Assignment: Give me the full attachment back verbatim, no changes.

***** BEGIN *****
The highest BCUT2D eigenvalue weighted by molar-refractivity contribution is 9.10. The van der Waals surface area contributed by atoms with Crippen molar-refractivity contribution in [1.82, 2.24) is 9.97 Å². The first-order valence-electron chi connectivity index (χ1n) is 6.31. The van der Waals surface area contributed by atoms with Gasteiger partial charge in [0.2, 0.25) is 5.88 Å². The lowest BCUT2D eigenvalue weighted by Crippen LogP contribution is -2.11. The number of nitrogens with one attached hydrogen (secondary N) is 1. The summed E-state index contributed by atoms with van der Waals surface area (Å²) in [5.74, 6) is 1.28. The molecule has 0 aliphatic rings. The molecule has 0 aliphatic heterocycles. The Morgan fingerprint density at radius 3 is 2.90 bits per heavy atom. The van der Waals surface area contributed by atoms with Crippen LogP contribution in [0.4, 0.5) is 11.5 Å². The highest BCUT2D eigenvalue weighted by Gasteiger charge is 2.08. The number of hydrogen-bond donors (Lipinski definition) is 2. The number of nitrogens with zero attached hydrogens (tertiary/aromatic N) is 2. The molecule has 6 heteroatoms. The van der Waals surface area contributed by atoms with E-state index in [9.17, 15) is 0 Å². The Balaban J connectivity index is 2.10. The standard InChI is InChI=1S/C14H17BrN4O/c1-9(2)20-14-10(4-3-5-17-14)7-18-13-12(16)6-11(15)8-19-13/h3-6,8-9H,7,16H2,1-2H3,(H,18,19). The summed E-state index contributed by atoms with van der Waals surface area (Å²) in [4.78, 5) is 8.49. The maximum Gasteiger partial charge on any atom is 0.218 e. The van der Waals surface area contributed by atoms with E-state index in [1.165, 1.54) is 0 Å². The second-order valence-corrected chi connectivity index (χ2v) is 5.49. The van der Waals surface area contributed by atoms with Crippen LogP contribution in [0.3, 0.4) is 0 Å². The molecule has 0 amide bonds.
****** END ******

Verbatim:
The highest BCUT2D eigenvalue weighted by molar-refractivity contribution is 9.10. The van der Waals surface area contributed by atoms with Crippen molar-refractivity contribution in [1.82, 2.24) is 9.97 Å². The first-order valence-electron chi connectivity index (χ1n) is 6.31. The van der Waals surface area contributed by atoms with Gasteiger partial charge in [0.2, 0.25) is 5.88 Å². The lowest BCUT2D eigenvalue weighted by Crippen LogP contribution is -2.11. The number of nitrogens with one attached hydrogen (secondary N) is 1. The summed E-state index contributed by atoms with van der Waals surface area (Å²) in [5.74, 6) is 1.28. The molecule has 0 aliphatic rings. The molecule has 0 aliphatic heterocycles. The Morgan fingerprint density at radius 3 is 2.90 bits per heavy atom. The van der Waals surface area contributed by atoms with Crippen LogP contribution in [0.4, 0.5) is 11.5 Å². The highest BCUT2D eigenvalue weighted by Gasteiger charge is 2.08. The number of hydrogen-bond donors (Lipinski definition) is 2. The number of nitrogens with zero attached hydrogens (tertiary/aromatic N) is 2. The molecule has 6 heteroatoms. The van der Waals surface area contributed by atoms with E-state index in [9.17, 15) is 0 Å². The Balaban J connectivity index is 2.10. The standard InChI is InChI=1S/C14H17BrN4O/c1-9(2)20-14-10(4-3-5-17-14)7-18-13-12(16)6-11(15)8-19-13/h3-6,8-9H,7,16H2,1-2H3,(H,18,19). The summed E-state index contributed by atoms with van der Waals surface area (Å²) in [4.78, 5) is 8.49. The maximum Gasteiger partial charge on any atom is 0.218 e. The van der Waals surface area contributed by atoms with E-state index in [1.165, 1.54) is 0 Å². The second-order valence-corrected chi connectivity index (χ2v) is 5.49. The van der Waals surface area contributed by atoms with Crippen LogP contribution in [0.3, 0.4) is 0 Å². The molecule has 0 amide bonds.